But Pollard, who has enacted a system of review to combat such concerns, doesn’t think fear plays as a motivator whatsoever in the relative silence he’s observed on the topic.

“We have anonymous evaluations,” Pollard said. “There are some wild things that get said in there, but never something related to this issue.”

Better end of the deal?

Iowa State has never been an NFL factory line mass producing professional talent. In the Paul Rhoads era, only 20 players have donned an NFL uniform in any capacity.

Only nine of those have made a 53-man roster at the game’s highest level. 

It is only the marquee players who leave school early to play professionally that are potentially taken advantage of in the current system. They accumulate their initial fortunes on athletic talent alone, not the educational compensation they receive in college — which they frequently choose not to even finish.

While the number of top-level players being denied a large portion of their market value at the NCAA level is minimal, the money surrounding that denial is enormous.

The NCAA generated $989 million in revenues in the 2014 fiscal year, per its own financial statement. Oregon, Texas, Michigan and Alabama all generated revenues of more than $150 million in 2014, according to USA Today. 

But Pollard, who infrequently encounters athletes possessing immediate pro-caliber talent and immediate national marketability in central Iowa, pointed out that whatever perceived inequities might exist now, they would multiply and evolve if players were classified as employees and began getting paid.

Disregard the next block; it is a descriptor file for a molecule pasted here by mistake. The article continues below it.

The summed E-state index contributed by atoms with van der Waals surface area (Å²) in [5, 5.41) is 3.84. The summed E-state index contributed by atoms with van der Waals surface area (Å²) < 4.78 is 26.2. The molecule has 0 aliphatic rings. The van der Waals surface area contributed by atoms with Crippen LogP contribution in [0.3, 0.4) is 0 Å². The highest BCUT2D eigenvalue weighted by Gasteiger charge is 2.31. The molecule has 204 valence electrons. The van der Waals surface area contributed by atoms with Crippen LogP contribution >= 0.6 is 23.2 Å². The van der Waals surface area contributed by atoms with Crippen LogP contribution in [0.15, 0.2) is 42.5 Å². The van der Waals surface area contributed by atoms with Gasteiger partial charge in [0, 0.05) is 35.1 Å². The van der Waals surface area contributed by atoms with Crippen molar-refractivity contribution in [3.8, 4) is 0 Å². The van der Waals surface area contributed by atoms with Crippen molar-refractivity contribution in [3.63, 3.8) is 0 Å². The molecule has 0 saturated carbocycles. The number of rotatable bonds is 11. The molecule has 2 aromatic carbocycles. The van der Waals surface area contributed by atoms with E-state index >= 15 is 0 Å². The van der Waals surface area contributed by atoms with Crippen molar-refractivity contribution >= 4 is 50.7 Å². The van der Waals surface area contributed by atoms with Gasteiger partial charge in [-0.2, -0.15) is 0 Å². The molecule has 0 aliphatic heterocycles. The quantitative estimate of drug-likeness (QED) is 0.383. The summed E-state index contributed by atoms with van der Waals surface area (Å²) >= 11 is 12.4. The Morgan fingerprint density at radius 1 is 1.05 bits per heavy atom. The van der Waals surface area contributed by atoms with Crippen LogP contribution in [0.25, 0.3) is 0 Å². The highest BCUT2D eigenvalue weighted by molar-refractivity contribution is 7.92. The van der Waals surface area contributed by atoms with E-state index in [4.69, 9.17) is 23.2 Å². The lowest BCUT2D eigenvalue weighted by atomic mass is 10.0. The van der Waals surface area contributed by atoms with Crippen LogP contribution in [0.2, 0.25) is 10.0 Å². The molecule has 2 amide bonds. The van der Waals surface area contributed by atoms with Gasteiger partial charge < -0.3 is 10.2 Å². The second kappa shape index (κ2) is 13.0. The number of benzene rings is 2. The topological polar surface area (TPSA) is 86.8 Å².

“You think there’s inequities today? Think of the inequities if I start deciding that the quarterback is worth more than the backup punter and scout team player,” Pollard said.

Then there’s the notion of the employee/employer relationship. If a player failed to perform under that system, it would be handled the same way it is in the NFL when a player fails to live up to expectations.

“You’re fired, and I’ll fire you in the middle of the season,” Pollard said bluntly. “We aren’t prepared to deal with that, and neither are the student athletes.”

A solution would be to allow for a free market wherein players can pursue professional careers absent any limitations. But the NBA restricts high school players from entering the draft for at least a year, while the NFL requires three years of collegiate experience before a player is eligible to move on to the pros.

“The issue is the NBA doesn’t want them yet. The NBA (and the NFL) have got a great thing going because they have a minor league system that they’re not funding,” Pollard said.

Coaches and general managers lose their jobs when they make bad draft decisions. The evaluators’ temporary obstruction of the American dreams of high school players allows for more game data with which to make an informed decision. 

Because there is no minor-league alternative for college-aged players aspiring to the pros, they are left with few choices other than to pursue college sports.